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Khiva: Right Inside a Tale from "1001 Nights"

If you fully immerse yourself in the atmosphere of this beautiful town, you can expect to see Aladdin himself flying above you on a carpet.

A building in Khiva

by Alessandro Ramazzotti

6 de sept de 2023

A few days ago I was scrolling the web and found a recent article listing “The 50 most beautiful small towns in the world”. Although I believe that architectural beauty plays a big role in the enjoyment of certain destinations, I am more of the opinion that traveling is a subjective experience and therefore a place that to some may appear wonderful, to others may leave no impression at all.

Anyway, I read through the article and found out that I have already been to three travel destinations – so much still to see! – and one of them is Khiva. My opinion about traveling explained above remains true, but Khiva definitely deserves to be on the list. The vibe of this quite remote city in the Uzbeki desert is magical.

Itchan Kala: a citadel the color of the desert

Itchan Kala is the old citadel of Khiva and it is classified as a UNESCO heritage. Once you step inside the walls of the old town, the atmosphere completely changes. Leaving modern buildings, you will enter a world that seems to be stuck in time.

Old houses made of mud are everywhere and give Itchan Kala the typical beige color that you would expect from a city in the desert. Minarets of every shape and size appear at every corner and decorate Khiva’s landscape. Blue mosaics adorn them, reminding of the color of the sky, and the white motifs resemble stars.

My partner and I were visiting a country with traditional Islamic architecture for the first time, and we were amazed, to say the least!

One of Khiva’s highlights is the Kalta Minor minaret (the “short minaret”), a big fat tower of about 30 meters in height and 15 in diameter. It is all covered in blue mosaics, divided at some points by green and yellowish circles. This minaret, as well as other alleys in the city, are shown in Uzbekistan Airways' short video about safety measures – one of our first introductions to Uzbeki culture.

If you want an aerial view of the Itchan Kala, you can reach the Islom Hoja minaret and climb up to the top. The ticket is quite expensive, but the view of the town the color of the desert is breathtaking!

Kalta minor and the bazaar in Khiva

Kalta minor and the bazaar stalls during the day Photo by Alessandro Ramazzotti

How to reach and how to leave

The train station is, unfortunately, no longer active, but Khiva can be reached by bus directly from Tashkent. You can check the schedule and the ticket prices here. Usually, there is one bus per day leaving Tashkent in the evening at 6:30 PM and arriving in Khiva at 11:00 AM (150000 UZS, or about 13 USD).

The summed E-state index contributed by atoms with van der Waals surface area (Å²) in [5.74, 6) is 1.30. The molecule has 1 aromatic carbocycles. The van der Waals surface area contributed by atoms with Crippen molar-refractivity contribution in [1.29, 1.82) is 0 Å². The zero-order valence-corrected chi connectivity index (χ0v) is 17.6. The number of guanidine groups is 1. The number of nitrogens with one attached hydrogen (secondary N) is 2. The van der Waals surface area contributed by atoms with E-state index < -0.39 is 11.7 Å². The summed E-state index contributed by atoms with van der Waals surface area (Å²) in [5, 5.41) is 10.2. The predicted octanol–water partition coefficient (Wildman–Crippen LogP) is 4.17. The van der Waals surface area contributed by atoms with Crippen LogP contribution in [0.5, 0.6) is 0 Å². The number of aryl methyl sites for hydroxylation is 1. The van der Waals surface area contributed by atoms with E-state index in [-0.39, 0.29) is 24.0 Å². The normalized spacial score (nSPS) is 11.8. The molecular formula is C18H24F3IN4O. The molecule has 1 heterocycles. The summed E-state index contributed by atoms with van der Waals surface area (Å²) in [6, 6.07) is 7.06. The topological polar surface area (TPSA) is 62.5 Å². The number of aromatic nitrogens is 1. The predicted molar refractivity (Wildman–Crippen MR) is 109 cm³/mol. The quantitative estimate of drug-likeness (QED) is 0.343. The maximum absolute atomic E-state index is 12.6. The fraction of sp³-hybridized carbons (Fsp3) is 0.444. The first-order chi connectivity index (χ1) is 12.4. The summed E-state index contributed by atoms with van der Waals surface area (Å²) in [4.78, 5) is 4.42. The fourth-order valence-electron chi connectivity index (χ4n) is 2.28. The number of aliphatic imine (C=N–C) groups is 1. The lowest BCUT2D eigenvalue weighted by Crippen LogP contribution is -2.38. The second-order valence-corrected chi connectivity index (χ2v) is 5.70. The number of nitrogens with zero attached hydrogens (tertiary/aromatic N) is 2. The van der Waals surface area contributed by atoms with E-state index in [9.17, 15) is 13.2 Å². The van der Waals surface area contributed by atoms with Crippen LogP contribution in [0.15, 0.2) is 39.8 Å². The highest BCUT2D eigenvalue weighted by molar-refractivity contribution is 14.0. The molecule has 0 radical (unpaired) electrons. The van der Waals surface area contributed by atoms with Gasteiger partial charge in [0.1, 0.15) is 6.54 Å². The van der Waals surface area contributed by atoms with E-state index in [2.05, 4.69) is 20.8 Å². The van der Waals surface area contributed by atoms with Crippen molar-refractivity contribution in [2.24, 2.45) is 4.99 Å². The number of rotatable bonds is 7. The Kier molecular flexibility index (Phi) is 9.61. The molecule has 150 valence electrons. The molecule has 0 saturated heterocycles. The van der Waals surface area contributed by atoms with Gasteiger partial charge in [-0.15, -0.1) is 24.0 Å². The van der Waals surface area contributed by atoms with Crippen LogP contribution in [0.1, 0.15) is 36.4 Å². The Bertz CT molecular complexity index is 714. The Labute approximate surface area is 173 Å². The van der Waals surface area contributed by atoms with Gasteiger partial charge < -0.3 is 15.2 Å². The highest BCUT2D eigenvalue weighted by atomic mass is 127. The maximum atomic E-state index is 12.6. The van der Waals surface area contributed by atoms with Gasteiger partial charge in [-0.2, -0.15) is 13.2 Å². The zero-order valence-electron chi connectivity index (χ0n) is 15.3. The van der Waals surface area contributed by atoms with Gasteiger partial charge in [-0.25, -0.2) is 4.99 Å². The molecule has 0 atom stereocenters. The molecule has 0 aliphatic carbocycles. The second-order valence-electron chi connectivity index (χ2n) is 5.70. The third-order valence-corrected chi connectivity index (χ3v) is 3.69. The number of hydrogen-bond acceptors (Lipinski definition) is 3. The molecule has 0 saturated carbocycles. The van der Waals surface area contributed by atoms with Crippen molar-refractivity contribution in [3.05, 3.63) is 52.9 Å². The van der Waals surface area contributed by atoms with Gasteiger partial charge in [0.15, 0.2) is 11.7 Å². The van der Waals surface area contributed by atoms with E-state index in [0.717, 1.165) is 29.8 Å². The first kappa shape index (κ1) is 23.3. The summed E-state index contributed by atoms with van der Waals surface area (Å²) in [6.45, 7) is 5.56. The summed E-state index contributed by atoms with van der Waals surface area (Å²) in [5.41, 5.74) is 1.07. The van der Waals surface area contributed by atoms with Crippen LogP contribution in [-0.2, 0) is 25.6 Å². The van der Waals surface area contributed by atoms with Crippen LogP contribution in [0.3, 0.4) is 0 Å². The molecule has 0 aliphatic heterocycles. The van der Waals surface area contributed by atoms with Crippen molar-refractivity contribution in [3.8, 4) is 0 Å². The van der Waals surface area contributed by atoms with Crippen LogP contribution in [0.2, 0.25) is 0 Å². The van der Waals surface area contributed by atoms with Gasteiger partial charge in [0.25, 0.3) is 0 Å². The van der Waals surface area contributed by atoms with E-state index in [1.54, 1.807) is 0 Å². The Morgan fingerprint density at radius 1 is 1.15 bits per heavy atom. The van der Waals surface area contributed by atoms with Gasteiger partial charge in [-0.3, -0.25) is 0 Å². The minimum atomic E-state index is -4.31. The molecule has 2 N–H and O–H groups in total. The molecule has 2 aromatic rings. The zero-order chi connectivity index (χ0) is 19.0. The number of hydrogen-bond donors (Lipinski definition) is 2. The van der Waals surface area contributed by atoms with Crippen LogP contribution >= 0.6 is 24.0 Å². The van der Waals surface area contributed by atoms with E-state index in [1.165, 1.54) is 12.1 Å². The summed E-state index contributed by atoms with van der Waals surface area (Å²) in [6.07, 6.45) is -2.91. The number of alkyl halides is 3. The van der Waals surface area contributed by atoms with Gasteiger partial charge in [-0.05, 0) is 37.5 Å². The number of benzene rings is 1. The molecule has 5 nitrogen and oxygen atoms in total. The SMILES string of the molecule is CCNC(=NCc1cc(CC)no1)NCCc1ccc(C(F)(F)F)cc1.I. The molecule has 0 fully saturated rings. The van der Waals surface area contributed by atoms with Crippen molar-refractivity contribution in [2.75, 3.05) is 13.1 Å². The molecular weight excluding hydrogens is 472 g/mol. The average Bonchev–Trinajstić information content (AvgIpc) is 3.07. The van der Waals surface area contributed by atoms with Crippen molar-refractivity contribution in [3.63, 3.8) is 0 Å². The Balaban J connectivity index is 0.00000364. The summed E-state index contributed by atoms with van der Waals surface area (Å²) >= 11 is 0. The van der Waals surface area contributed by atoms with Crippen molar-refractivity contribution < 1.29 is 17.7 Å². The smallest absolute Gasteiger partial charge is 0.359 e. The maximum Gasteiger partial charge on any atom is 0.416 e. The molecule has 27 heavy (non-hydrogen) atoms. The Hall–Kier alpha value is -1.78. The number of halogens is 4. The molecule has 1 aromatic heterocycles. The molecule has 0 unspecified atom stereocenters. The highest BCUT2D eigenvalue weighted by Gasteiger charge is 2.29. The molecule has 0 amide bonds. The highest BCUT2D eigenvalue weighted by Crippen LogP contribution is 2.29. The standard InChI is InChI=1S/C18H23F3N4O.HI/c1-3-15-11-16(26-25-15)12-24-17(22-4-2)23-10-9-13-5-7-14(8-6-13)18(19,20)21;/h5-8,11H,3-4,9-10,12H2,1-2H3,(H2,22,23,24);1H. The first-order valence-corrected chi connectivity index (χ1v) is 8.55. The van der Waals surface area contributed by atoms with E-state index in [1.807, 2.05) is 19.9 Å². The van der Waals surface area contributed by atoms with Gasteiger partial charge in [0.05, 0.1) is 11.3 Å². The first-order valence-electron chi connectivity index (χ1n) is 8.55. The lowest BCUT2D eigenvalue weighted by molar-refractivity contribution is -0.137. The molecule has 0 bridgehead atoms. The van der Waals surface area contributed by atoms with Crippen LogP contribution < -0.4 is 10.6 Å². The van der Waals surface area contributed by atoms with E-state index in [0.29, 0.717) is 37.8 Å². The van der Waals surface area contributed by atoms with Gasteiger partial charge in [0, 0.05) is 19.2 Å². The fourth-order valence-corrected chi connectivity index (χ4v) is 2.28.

The bus to Khiva will stop for breakfast at a road café in the middle of the Uzbeki desert, where all you can see is the road and dry land. It probably doesn’t sound too exciting, but from a European point of view, such vast spaces are a rarity.

From Khiva, you can take an overnight bus back to Tashkent. If you are heading to Nukus, you can try to arrange a ticket for the overnight train from Urgench (only on Thursdays and Sundays), or leave by bus; again, from Urgench. From Khiva to Urgench you can take either a taxi (more expensive) or a public bus (5000 UZS, about 0.50 USD).

When we left Khiva, we arrived late to the station in Urgench and couldn’t catch the bus to Nukus – it left at 9 AM and we arrived at 9.20. Thanks to the extremely friendly guy at the bus station, however, we found a solution: 1) a minibus to Mangit (at the border with Turkmenistan) and 2) half an hour later, another minibus to Nukus. We arrived in the capital of the Autonomous Republic of Karakalpakstan at about 5 PM.

a small market in front of beautiful blue and beige buildings

Khiva Photo by AXP Photography

1001 Nights or more

The atmosphere in Khiva is nothing less than magical, and you will probably find yourself imagining old Khans and beautiful princesses walking through the traditional Arab doors with regal dresses.
You might even feel that Aladdin is flying on an oriental carpet, overlooking your visit in Khiva.

The stalls with handicrafts and souvenirs are now everywhere in the city and, although in a modern fashion, they’ll make you feel the atmosphere of the old bazaars of the Silk Road.

At the end of our visit, we did not want to leave anymore. Instead of a few, we wished we could stay in Khiva for 1001 nights or more!

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